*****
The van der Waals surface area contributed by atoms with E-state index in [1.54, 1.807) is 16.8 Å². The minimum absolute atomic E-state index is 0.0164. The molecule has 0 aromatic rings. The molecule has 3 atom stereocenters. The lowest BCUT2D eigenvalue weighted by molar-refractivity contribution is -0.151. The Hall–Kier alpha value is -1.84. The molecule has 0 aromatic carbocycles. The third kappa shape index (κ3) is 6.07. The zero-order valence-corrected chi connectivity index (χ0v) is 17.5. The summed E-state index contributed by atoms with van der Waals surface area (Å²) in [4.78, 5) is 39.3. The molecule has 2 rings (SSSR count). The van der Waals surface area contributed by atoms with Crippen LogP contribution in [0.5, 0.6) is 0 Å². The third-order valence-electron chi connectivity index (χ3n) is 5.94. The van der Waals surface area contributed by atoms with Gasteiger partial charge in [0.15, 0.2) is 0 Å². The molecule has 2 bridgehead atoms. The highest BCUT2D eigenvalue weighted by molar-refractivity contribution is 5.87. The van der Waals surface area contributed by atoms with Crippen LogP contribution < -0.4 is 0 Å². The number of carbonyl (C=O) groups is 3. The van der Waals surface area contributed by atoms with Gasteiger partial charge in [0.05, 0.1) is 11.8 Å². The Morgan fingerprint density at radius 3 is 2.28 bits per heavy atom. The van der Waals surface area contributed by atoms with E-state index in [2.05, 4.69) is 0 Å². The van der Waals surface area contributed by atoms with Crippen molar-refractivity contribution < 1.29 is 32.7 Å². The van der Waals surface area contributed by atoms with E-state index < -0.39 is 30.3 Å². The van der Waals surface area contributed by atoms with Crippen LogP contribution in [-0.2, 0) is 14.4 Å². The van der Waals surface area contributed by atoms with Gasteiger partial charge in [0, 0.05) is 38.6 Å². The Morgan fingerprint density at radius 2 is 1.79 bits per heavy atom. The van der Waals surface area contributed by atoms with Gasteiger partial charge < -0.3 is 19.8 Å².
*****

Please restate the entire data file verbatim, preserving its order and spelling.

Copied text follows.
The van der Waals surface area contributed by atoms with E-state index in [1.54, 1.807) is 16.8 Å². The minimum absolute atomic E-state index is 0.0164. The molecule has 0 aromatic rings. The molecule has 3 atom stereocenters. The lowest BCUT2D eigenvalue weighted by molar-refractivity contribution is -0.151. The Hall–Kier alpha value is -1.84. The molecule has 0 aromatic carbocycles. The third kappa shape index (κ3) is 6.07. The zero-order valence-corrected chi connectivity index (χ0v) is 17.5. The summed E-state index contributed by atoms with van der Waals surface area (Å²) in [4.78, 5) is 39.3. The molecule has 2 rings (SSSR count). The van der Waals surface area contributed by atoms with Crippen LogP contribution in [0.5, 0.6) is 0 Å². The third-order valence-electron chi connectivity index (χ3n) is 5.94. The van der Waals surface area contributed by atoms with Gasteiger partial charge in [0.15, 0.2) is 0 Å². The molecule has 2 bridgehead atoms. The highest BCUT2D eigenvalue weighted by molar-refractivity contribution is 5.87. The van der Waals surface area contributed by atoms with Crippen LogP contribution < -0.4 is 0 Å². The number of carbonyl (C=O) groups is 3. The van der Waals surface area contributed by atoms with Gasteiger partial charge in [0.05, 0.1) is 11.8 Å². The Morgan fingerprint density at radius 3 is 2.28 bits per heavy atom. The van der Waals surface area contributed by atoms with E-state index in [2.05, 4.69) is 0 Å². The van der Waals surface area contributed by atoms with Crippen molar-refractivity contribution < 1.29 is 32.7 Å². The van der Waals surface area contributed by atoms with E-state index < -0.39 is 30.3 Å². The van der Waals surface area contributed by atoms with Crippen LogP contribution in [-0.2, 0) is 14.4 Å². The van der Waals surface area contributed by atoms with Gasteiger partial charge in [0, 0.05) is 38.6 Å². The Morgan fingerprint density at radius 2 is 1.79 bits per heavy atom. The van der Waals surface area contributed by atoms with Gasteiger partial charge < -0.3 is 19.8 Å².